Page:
Must we? Its going to go down a pretty large rabbit-hole not directly related to this thread, and turns heavily on whether one thinks mechanics should apply to some of these areas at all. Its not something I'm sure I have the energy for at the moment anyway (because I've been down this road before and know at least some of how it goes, and I can pretty much guarantee it won't just be you and I involved by the time its done) but its one I have pretty strong feelings about and thus will probably turn into an exercise in repetition pretty quickly.

If the person who controls a character declares an attempt to manipulate another character, and the person who controls the target character adjudicates the outcome, first by deciding whether or not it succeeds, and then if they aren't sure by setting a DC and asking for a roll, then we do have symmetry. In the case of PC acting on NPC, it's the DM who adjudicates using those steps. In the case of an NPC acting on a PC it's the player who adjudicates. It's perfectly symmetrical.

When it becomes asymmetrical is when it's the DM who adjudicates regardless of whether they are initiating the attempt or on the receiving end of it.

Thoughts?

EDIT: That doesn't mean that somebody's personal preference about how to handle these things couldn't require asymmetrical rules. That's valid. I'm just debating which version is truly symmetrical.

I was using "asymmetry" to specifically talk about it being mechanically engaged in one direction (PC to NPC) and not in the other. Since I consider it inadequate to handle on purely narrative grounds for other reasons, any symmetry there I, frankly, don't much care about (though I've already expressed my opinion in general about GMs deciding what the "appropriate" way for PCs to react is--its hazardous even when used occasionally and unacceptable if done regularly).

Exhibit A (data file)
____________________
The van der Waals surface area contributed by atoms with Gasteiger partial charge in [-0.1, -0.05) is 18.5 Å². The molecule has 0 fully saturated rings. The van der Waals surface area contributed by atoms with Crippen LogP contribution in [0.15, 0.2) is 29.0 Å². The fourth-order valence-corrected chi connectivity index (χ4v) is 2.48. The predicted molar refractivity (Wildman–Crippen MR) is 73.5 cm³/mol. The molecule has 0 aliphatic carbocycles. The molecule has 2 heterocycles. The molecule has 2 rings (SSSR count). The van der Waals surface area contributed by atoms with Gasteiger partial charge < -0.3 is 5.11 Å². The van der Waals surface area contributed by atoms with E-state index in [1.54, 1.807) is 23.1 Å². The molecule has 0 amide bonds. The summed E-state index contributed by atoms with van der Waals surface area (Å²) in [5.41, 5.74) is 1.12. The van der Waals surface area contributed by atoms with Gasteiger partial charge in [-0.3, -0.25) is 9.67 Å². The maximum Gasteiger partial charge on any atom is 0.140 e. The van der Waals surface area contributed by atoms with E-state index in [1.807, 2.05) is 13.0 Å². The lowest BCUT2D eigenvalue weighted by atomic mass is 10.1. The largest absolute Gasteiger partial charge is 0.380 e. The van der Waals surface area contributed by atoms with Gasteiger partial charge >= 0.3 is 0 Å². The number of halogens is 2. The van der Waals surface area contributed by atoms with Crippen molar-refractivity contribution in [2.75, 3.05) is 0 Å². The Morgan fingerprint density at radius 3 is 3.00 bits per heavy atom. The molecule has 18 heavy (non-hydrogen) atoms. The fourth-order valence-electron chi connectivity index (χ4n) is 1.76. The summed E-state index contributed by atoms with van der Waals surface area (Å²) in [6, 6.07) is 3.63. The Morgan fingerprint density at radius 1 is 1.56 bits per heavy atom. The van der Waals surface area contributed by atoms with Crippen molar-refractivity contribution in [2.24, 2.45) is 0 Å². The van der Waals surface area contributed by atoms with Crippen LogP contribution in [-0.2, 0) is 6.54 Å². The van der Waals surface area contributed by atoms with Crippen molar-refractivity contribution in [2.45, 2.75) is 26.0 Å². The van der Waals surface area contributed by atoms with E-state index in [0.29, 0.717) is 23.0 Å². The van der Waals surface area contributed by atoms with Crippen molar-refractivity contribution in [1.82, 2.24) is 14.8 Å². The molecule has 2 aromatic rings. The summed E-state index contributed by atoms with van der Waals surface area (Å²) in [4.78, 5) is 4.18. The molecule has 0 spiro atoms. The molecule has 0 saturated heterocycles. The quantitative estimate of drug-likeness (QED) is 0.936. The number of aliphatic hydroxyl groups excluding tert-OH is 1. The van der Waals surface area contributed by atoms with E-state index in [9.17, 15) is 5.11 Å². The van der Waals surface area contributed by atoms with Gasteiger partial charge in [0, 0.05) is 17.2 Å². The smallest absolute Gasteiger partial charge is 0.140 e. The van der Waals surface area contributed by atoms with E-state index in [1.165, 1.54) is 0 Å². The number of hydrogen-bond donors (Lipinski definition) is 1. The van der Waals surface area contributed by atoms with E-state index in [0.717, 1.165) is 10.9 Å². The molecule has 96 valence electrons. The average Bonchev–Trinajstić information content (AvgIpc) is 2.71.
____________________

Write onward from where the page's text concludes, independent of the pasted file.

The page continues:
iserith

Magic Wordsmith
he means (and I get this alot myself) people will say pages from now no one said that...
Question is why that quote. I'd be willing to bet that poster doesn't really care for the DM having all the power in the situation under discussion. Neither do I. But in effect that's what happens when the DM has a veto on a player's action declaration and the ability to say they are acting in bad faith and uninvite them from future games if there is disagreement. This sets up a strong incentive to defer to the DM's views on what is "metagaming" and what isn't.
 

iserith

Magic Wordsmith
nope... I said if you are taking the chance of success away and letting target (be it NPC orc or PC fighter) decide you make it against the grain and not worth doing... are there corner cases where it will still come up, sure. Most time players will just take it as an autofail and say not worth trying...

it is disincentivizing doing it so the player wont do it instead of just saying "I don't want this can we not do it"
same end result but with more steps.
It disincentivizes non-consensual PVP, sure, which is the goal of the table rule.
 

Thomas Shey

Legend
In fact, this discussion about @iserith's pvp rules shed light on this whole debate. There seems to be this belief that if players are allowed to actually make choices they will always only choose the one that is best for them, and never roleplay suboptimal outcomes. And thus we must determine outcomes with dice and rulings, and force them to abide by those outcomes.

Which is a strange position to take for people who claim to be the superior roleplayers.

Note that at least one poster in this thread is on record as stating he expects every player to use any knowledge he has of a situation to his advantage, no matter what, so he presumably would think in this situation that in a purely narrative attempt it would always be narrated to their benefit.

(I have a number of thoughts here after a long time playing in an almost purely narrative environment some years ago, but they're complicated, and again, probably veering at least somewhat off-topic).
 




Note that at least one poster in this thread is on record as stating he expects every player to use any knowledge he has of a situation to his advantage, no matter what, so he presumably would think in this situation that in a purely narrative attempt it would always be narrated to their benefit.

(I have a number of thoughts here after a long time playing in an almost purely narrative environment some years ago, but they're complicated, and again, probably veering at least somewhat off-topic).
correct, but it isn't me (maybe leofan or something?) that person went so far as to not being able to imagine narrating a failure without trying to cheat it into a success